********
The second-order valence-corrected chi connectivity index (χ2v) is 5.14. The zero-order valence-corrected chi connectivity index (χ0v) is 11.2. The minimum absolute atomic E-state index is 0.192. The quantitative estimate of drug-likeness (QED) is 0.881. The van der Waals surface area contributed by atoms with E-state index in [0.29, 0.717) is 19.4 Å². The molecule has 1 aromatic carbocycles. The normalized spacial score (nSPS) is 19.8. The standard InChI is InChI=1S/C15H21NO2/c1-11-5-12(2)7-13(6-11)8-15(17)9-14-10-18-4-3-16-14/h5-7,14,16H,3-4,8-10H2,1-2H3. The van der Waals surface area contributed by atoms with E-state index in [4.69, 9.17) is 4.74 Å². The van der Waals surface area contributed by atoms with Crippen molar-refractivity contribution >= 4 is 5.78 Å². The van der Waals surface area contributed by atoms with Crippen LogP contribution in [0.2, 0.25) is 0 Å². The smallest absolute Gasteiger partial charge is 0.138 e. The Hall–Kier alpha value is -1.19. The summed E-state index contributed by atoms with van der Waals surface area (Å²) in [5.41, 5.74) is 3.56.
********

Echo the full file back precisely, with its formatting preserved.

The second-order valence-corrected chi connectivity index (χ2v) is 5.14. The zero-order valence-corrected chi connectivity index (χ0v) is 11.2. The minimum absolute atomic E-state index is 0.192. The quantitative estimate of drug-likeness (QED) is 0.881. The van der Waals surface area contributed by atoms with E-state index in [0.29, 0.717) is 19.4 Å². The molecule has 1 aromatic carbocycles. The normalized spacial score (nSPS) is 19.8. The standard InChI is InChI=1S/C15H21NO2/c1-11-5-12(2)7-13(6-11)8-15(17)9-14-10-18-4-3-16-14/h5-7,14,16H,3-4,8-10H2,1-2H3. The van der Waals surface area contributed by atoms with E-state index in [4.69, 9.17) is 4.74 Å². The van der Waals surface area contributed by atoms with Crippen molar-refractivity contribution >= 4 is 5.78 Å². The van der Waals surface area contributed by atoms with Crippen LogP contribution in [0.2, 0.25) is 0 Å². The smallest absolute Gasteiger partial charge is 0.138 e. The Hall–Kier alpha value is -1.19. The summed E-state index contributed by atoms with van der Waals surface area (Å²) in [5.41, 5.74) is 3.56.